Southeast Asian share markets were mostly lower on Monday as Indonesian shares plummeted in their worst drop in nearly two years as emerging market currencies faced a deep selloff.
The Turkish lira and the Indian rupee plunged to all-time lows, while the Indonesian rupiah slid to a near three-year low.
The lira has lost about 45 per cent of its value against the dollar this year, reports Reuters.
The lira's drop unnerved global investors, with MSCI's broadest index of Asia-Pacific shares outside Japan shedding as much as 1.6 per cent today.
Indonesian shares slumped more than 3.0 per cent, marking their steepest intraday percentage drop since November 2016.
The rupiah also plunged 0.9 per cent on Monday to its weakest since October 2015, after data showed on Friday the country's current account deficit, a major concern for global emerging market investors, swelled to the largest in nearly four years in the second quarter.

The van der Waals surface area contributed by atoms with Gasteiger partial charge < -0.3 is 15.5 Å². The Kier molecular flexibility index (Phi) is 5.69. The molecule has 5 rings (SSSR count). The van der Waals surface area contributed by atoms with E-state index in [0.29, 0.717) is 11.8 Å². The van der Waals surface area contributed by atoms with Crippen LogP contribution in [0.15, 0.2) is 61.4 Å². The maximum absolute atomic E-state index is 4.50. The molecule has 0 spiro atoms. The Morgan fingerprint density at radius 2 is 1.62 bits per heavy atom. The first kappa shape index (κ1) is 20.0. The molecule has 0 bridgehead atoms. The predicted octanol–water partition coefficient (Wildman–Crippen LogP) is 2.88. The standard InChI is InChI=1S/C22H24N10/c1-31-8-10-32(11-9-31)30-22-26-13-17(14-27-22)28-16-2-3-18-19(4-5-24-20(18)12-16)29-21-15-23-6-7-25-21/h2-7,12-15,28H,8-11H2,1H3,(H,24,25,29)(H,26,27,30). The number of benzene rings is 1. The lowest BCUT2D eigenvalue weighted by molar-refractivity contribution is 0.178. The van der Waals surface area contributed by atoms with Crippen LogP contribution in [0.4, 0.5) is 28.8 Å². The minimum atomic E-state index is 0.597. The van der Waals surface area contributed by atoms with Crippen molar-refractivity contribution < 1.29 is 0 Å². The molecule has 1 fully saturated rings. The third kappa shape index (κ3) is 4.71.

Indonesia's central bank is intervening to defend the rupiah, a senior official said on Monday.
Financials led the losses in the stocks, with Bank Central Asia and Bank Mandiri sliding as much as 3.5 per cent and 6.5 per cent, respectively.
The index of the country's 45 most liquid stocks dropped nearly 4 per cent.
Philippines also plunged, by 2 per cent, marking its worst drop since June 22.
SM investments Corp dropped over 2.7 percent, while real estate developer Ayala Land fell 3.6 per cent.
Singapore shares dropped 1.4 per cent to their lowest in nearly four weeks, dragged down largely by financials.
Oversea-Chinese Banking Corp fell as much as 2.3 per cent while DBS Group Holdings hit a five-week low.
Singapore's economy grew slower than initial estimates in the April-June period on a quarter-on-quarter basis, revised data showed on Monday, as the government flagged a likely moderation in growth in the second half.
Thailand was closed for a holiday.
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